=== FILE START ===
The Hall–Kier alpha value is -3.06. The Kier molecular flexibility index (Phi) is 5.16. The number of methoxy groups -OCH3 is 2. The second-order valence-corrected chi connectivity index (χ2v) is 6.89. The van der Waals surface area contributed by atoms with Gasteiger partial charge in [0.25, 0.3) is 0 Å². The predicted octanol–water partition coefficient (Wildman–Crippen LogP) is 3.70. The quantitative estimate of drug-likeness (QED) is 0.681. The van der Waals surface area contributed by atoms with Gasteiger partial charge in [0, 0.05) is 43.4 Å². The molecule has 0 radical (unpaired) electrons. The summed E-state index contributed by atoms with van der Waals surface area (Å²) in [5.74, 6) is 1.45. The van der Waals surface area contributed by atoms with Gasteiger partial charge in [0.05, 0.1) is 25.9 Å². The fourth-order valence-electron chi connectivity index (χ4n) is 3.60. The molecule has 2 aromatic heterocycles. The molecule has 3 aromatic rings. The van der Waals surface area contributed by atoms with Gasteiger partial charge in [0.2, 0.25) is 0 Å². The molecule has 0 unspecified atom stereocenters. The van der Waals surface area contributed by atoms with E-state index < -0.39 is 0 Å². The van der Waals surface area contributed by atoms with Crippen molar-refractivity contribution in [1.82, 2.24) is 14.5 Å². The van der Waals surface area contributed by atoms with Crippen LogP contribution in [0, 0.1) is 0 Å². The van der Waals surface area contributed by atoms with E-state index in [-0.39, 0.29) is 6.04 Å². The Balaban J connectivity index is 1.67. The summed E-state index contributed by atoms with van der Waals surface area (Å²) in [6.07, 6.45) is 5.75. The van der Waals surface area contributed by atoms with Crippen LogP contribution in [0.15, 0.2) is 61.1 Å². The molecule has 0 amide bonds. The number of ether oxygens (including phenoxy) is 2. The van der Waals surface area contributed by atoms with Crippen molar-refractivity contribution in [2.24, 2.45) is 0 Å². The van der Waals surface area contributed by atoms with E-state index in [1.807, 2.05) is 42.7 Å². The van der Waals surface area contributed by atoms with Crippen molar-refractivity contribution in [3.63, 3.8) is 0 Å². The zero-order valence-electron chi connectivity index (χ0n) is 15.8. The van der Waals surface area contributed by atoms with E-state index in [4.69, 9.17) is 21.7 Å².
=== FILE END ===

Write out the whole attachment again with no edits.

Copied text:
The Hall–Kier alpha value is -3.06. The Kier molecular flexibility index (Phi) is 5.16. The number of methoxy groups -OCH3 is 2. The second-order valence-corrected chi connectivity index (χ2v) is 6.89. The van der Waals surface area contributed by atoms with Gasteiger partial charge in [0.25, 0.3) is 0 Å². The predicted octanol–water partition coefficient (Wildman–Crippen LogP) is 3.70. The quantitative estimate of drug-likeness (QED) is 0.681. The van der Waals surface area contributed by atoms with Gasteiger partial charge in [0, 0.05) is 43.4 Å². The molecule has 0 radical (unpaired) electrons. The summed E-state index contributed by atoms with van der Waals surface area (Å²) in [5.74, 6) is 1.45. The van der Waals surface area contributed by atoms with Gasteiger partial charge in [0.05, 0.1) is 25.9 Å². The fourth-order valence-electron chi connectivity index (χ4n) is 3.60. The molecule has 2 aromatic heterocycles. The molecule has 3 aromatic rings. The van der Waals surface area contributed by atoms with Gasteiger partial charge in [0.2, 0.25) is 0 Å². The molecule has 0 unspecified atom stereocenters. The van der Waals surface area contributed by atoms with E-state index < -0.39 is 0 Å². The van der Waals surface area contributed by atoms with Crippen molar-refractivity contribution in [1.82, 2.24) is 14.5 Å². The van der Waals surface area contributed by atoms with Crippen LogP contribution in [0, 0.1) is 0 Å². The van der Waals surface area contributed by atoms with E-state index in [-0.39, 0.29) is 6.04 Å². The Balaban J connectivity index is 1.67. The summed E-state index contributed by atoms with van der Waals surface area (Å²) in [6.07, 6.45) is 5.75. The van der Waals surface area contributed by atoms with Crippen LogP contribution in [0.15, 0.2) is 61.1 Å². The molecule has 0 amide bonds. The number of ether oxygens (including phenoxy) is 2. The van der Waals surface area contributed by atoms with Crippen molar-refractivity contribution in [2.24, 2.45) is 0 Å². The van der Waals surface area contributed by atoms with E-state index in [1.807, 2.05) is 42.7 Å². The van der Waals surface area contributed by atoms with Crippen molar-refractivity contribution in [3.63, 3.8) is 0 Å². The zero-order valence-electron chi connectivity index (χ0n) is 15.8. The van der Waals surface area contributed by atoms with E-state index in [4.69, 9.17) is 21.7 Å².